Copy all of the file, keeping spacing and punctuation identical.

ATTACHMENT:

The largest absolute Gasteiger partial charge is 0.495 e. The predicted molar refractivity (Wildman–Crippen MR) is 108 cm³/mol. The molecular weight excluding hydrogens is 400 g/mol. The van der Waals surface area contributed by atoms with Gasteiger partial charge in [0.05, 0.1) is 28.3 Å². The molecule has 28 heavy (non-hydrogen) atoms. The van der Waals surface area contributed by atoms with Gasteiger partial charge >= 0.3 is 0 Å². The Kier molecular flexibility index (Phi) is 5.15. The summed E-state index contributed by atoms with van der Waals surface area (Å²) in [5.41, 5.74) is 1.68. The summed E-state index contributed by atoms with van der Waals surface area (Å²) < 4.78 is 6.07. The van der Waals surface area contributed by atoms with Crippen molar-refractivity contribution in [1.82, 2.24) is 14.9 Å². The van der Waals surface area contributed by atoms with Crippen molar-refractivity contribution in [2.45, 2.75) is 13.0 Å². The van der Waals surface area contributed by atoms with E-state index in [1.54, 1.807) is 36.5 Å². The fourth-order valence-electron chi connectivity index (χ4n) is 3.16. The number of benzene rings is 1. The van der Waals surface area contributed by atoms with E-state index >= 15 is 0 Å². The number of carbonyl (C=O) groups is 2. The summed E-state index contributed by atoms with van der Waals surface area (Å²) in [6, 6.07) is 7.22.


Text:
The largest absolute Gasteiger partial charge is 0.495 e. The predicted molar refractivity (Wildman–Crippen MR) is 108 cm³/mol. The molecular weight excluding hydrogens is 400 g/mol. The van der Waals surface area contributed by atoms with Gasteiger partial charge in [0.05, 0.1) is 28.3 Å². The molecule has 28 heavy (non-hydrogen) atoms. The van der Waals surface area contributed by atoms with Gasteiger partial charge >= 0.3 is 0 Å². The Kier molecular flexibility index (Phi) is 5.15. The summed E-state index contributed by atoms with van der Waals surface area (Å²) in [5.41, 5.74) is 1.68. The summed E-state index contributed by atoms with van der Waals surface area (Å²) < 4.78 is 6.07. The van der Waals surface area contributed by atoms with Crippen molar-refractivity contribution in [1.82, 2.24) is 14.9 Å². The van der Waals surface area contributed by atoms with Crippen molar-refractivity contribution in [2.45, 2.75) is 13.0 Å². The van der Waals surface area contributed by atoms with E-state index in [1.54, 1.807) is 36.5 Å². The fourth-order valence-electron chi connectivity index (χ4n) is 3.16. The number of benzene rings is 1. The van der Waals surface area contributed by atoms with E-state index >= 15 is 0 Å². The number of carbonyl (C=O) groups is 2. The summed E-state index contributed by atoms with van der Waals surface area (Å²) in [6, 6.07) is 7.22.